Summer thunderstorms bring an impressive light show as they roll across the prairie, but they also can wreak havoc over the western North Dakota oil patch when they hit saltwater disposal sites.
At least four of those facilities have gone up in flames in McKenzie County since the beginning of June.
The county’s emergency manager, Karolin Jappe, is all too familiar with such incidents.
“In my five years, I have seen more saltwater wells go 'boom' than I can shake a stick at,” she said.
Saltwater is a byproduct of oil production and, when it surfaces, it needs to be disposed of because it can render farmland infertile for decades if it leaks into a field.
Trucks and pipelines carry the saltwater to disposal wells, where it’s processed in a series of tanks to separate out any oil before the brine is injected back underground.
Fires tend to occur when a spark causes the gases inside a tank to ignite, and then the fluid flows out.
Combined, the recent incidents in McKenzie County caused more than 11,400 barrels of brine to spill, equal to nearly half a million gallons, in addition to a lesser amount of oil. In each of those cases, state reports show that all fluid was contained on-site.
Jappe estimates McKenzie County loses five disposal sites each year. Many are struck by lightning, though sometimes static electricity can build up, resulting in a fire if a truck driver does not properly use a grounding rod at a facility, she said.
Jappe said fiberglass tanks seem to be particularly susceptible to damage from lightning, and she’s encouraging companies that operate disposal sites to use steel instead.
One company, White Owl Energy Services, is rebuilding one of its facilities with steel tanks coated by an epoxy on the inside to prevent corrosion.
“They’re rebuilding now but not using any fiberglass, and I’m so glad,” Jappe said.
That facility, near Watford City, was destroyed in a January explosion.
“Tanks were completely melted down,” a state inspector noted in a field report.
The cause is unclear, though it was not lightning, said Randy Juhlin, general manager and vice president of operations for White Owl. Nevertheless, the company rebuilt the site with incidents like lightning in mind.
White Owl in the future plans to use only steel, which helps dissipate static and is easier to ground than fiberglass.
“We looked at ways to reduce risk, and one of the ways was to use steel tanks,” he said.
But steel comes with a higher price tag. Juhlin estimates White Owl’s steel tanks cost 20% more than fiberglass ones.
White Owl also has lightning rods atop its facilities, as do some other saltwater disposal sites in the Bakken. Jappe said sometimes even with protection in place, sites still go up in flames.
Companies let the state Department of Mineral Resources know of any lightning protection plans when they construct new facilities, spokeswoman Katie Haarsager said. Nearly 500 saltwater disposal wells are active statewide. The agency issues permits for the wells, and facilities must comply with setback and other safety regulations.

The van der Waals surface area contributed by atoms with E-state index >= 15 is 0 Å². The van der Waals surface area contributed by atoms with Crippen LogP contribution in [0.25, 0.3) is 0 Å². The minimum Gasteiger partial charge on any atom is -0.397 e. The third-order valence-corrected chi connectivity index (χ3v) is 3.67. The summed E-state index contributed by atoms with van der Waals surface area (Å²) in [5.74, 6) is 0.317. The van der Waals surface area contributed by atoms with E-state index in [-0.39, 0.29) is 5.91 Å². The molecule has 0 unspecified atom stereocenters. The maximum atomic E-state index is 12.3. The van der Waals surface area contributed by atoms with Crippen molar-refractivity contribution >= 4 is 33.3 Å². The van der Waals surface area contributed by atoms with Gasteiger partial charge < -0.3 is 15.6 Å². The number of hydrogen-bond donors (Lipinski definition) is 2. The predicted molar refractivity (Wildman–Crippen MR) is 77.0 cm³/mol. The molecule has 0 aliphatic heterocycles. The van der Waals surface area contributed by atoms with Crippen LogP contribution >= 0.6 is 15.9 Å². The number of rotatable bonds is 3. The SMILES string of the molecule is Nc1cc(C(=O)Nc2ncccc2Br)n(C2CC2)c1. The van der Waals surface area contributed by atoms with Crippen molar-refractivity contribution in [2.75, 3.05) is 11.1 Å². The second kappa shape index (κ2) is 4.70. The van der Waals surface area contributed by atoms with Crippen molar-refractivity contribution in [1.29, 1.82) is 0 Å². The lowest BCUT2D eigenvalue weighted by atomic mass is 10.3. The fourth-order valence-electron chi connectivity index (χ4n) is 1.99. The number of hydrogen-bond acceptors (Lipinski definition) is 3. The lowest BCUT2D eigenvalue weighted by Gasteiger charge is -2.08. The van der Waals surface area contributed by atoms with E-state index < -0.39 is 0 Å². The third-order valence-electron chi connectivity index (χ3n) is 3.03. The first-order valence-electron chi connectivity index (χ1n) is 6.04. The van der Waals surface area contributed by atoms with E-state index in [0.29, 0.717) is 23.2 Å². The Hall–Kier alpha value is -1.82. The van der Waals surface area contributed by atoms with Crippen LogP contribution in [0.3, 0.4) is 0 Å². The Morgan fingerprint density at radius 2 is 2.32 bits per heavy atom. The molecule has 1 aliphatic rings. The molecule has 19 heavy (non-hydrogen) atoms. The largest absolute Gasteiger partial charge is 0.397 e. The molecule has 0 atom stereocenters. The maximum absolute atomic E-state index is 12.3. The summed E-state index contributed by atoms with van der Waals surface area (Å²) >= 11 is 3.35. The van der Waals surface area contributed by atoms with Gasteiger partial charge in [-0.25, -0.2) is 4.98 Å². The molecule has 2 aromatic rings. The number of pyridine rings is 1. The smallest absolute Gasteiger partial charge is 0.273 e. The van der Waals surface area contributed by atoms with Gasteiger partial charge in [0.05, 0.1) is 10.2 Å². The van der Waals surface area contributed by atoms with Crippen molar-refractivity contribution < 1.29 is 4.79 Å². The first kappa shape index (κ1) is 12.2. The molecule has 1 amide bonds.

But the state does not mandate lightning protection or coated steel tanks.
"It hasn't been something that has been added because many do have some type of preventative measures put in place," she said.
The department wants to give companies freedom to install new, better technology when it emerges, she said.
Jappe has another idea to alleviate danger to people nearby, as some incidents have occurred within a half mile of residents. She suggests limiting the number of fiberglass tanks at a well to four. Some sites have a dozen or more tanks.
Jeff Thompson, hazardous chemical officer with the North Dakota Department of Emergency Services, said he sees how a limit could help. But he also anticipates that could result in some unintended consequences.
“If we tell them only four tanks to a spot, are there just going to be small tank farms every quarter mile?” he said.
Like Jappe, Thompson has firsthand experience with lightning in the oil patch. He’s a member of the Dickinson Rural Fire Department. Incidents at saltwater disposal sites can be taxing on some small fire departments that frequently respond to them, he said.
Thompson has kept tabs on lightning and saltwater disposal sites the past few years and said it’s challenging to figure out the best solution to prevent damage at the sites. Any sound recommendations — or even potential regulations — require a lot more study, he said.
The issue might receive greater attention if fires resulted in more injuries, he said. The sites are not always manned.
From his research so far, it doesn't appear that oilfield infrastructure — like saltwater disposal sites — causes more lightning.
But there are a lot of oil patch facilities in the western part of the state that did not exist prior to the shale boom taking off a decade ago.
“We just have more targets out there,” he said.
Thompson pointed to one promising venue for addressing the issue: quarterly “neutral ground” meetings in which state officials and companies talk about safety issues in the Bakken.
Lightning has come up during past meetings. State officials several years ago recommended that companies split off small pipelines that connect between tanks to prevent fires from spreading.
“They used to vent saltwater and crude on one vent line,” Thompson said. “That allows fire to jump from tank to tank very easily.”
Some companies made the change, though Thompson said he’s not seen data showing whether it’s succeeded in preventing damage.
Meanwhile, Jappe’s hoping more companies take after White Owl.
She wants them to give greater consideration to lightning as they go about disposing the oil industry’s salty wastewater.
“I’m not out to tell people not to build saltwater disposal sites,” she said. “If somebody is going to come in to build a saltwater disposal, I’d like them to know what’s happened and what the trend is here."